What yoga equipment to buy?

Iyengar Yoga is known for many things, one of which is its use of equipment, known as ‘props’.

What Yoga equipment do you really need?

what yoga equipment

what yoga equipment

When Mr. Iyengar started to practice Yoga in the 1930’s, there was no such thing as ‘Yoga equipment’.   As the decades passed he realised he could improve results 1. by using what he found around him-  tables, chairs, broom handles, railings etc.

This improvisation led to the creation of props that could be standardised and reused.

Now selling Yoga equipment is big business.  Many other Yoga schools have seen how Iyengar Yoga uses equipment and have copied some of the methods.

There is no need to spend lots of money.  In the UK stores like ‘TK Maxx’ sell Yoga mats for around £10-12.  In the US ‘Winners’ is a similar discount store.  You need to check three important things with a Yoga mat:

  1. It must NOT be STRETCHY as the hands and feet will move away from each other
  2. It must NOT be thick FOAM that allows the feet to slip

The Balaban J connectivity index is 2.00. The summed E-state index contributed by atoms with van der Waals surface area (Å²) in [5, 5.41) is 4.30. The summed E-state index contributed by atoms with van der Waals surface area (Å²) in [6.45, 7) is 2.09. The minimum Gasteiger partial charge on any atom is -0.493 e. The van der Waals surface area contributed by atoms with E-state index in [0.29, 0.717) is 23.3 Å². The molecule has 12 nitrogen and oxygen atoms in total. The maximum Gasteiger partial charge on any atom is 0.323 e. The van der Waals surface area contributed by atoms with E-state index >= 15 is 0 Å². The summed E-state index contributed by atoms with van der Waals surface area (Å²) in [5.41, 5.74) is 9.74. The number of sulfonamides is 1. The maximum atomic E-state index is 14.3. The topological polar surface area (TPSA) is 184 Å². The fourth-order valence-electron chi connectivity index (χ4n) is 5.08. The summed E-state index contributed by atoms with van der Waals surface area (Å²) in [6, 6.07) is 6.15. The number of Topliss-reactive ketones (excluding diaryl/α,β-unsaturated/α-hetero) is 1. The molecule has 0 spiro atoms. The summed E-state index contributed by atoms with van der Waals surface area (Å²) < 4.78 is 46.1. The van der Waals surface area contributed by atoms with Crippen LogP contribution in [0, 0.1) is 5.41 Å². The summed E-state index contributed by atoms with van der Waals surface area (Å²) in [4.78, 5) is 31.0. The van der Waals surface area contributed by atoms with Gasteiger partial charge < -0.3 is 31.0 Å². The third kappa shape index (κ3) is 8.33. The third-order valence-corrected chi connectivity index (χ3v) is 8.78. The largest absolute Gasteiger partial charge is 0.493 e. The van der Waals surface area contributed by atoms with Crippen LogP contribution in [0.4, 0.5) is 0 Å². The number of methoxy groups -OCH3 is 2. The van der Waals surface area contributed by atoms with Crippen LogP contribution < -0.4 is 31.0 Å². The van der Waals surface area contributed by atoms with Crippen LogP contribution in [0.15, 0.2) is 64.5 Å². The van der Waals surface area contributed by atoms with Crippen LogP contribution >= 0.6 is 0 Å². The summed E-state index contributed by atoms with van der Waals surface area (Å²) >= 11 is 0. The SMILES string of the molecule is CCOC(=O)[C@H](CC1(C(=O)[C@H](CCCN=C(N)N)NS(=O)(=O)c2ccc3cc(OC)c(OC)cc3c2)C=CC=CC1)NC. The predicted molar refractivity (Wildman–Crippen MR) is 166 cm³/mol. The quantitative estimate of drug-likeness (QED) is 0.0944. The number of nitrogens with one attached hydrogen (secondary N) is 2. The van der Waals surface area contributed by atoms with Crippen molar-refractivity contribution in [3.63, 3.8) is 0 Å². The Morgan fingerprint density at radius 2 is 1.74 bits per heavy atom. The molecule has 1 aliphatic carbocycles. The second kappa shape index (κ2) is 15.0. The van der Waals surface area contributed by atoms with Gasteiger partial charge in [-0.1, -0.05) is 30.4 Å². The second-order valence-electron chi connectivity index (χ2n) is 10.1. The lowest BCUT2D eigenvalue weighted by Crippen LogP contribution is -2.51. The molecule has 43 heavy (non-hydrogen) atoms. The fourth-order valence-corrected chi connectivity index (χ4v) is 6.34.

3. It must NOT have cut out HOLES as these give uneven grip
    So how can you find these things out?  Unfortunately looking at a photograph online can be deceiving.  Many Yoga mats can look similar.  You really need to go into a store where you can check the mat out for yourself.  Some mats are lightweight- this can be useful if you have to carry it around a lot.  Some mats are very thin, but they offer very little padding if you kneel on them, for example.                                                                                         The mat shown in the photograph is a typical of the type I use, it is 3mm thick and has a slightly textured finish which helps make it ‘sticky’.
    In India, carefully folded cotton blankets are used to provide a lift- in the west we tend to use foam blocks.  The lightweight ones are 12″ (30cm) wide and very useful for poses like Shoulder stand (Salamba Sarvangasana) to help protect the cervical spine.  You will need 4 foam blocks as a minimum for this pose.  One or two belts can also be used- I recommend a 2 metre long belt with a square buckle as shown in the photograph (not a ‘D’ ring).

Once your practice develops you may want to add a bolster (I like kapok filled ones that soften with usage rather than solid foam that will never soften always remain cylindrical).  Cork bricks (the same size and shape as a house brick) can be used in many ways- my favourite is to lie down with one in the dorsal spine to encourage the chest to open.

In my Yoga classes in Horsham, West Sussex, I often buy Yoga equipment in bulk for my students.  Most start with a mat, 4 foam blocks and a belt.  You can tie the belt around the blocks to make a ready made handle.  You can add a small cheap blanket to that list- I got mine for £2 from IKEA- you definitely don’t need to buy a special ‘Yoga blanket’!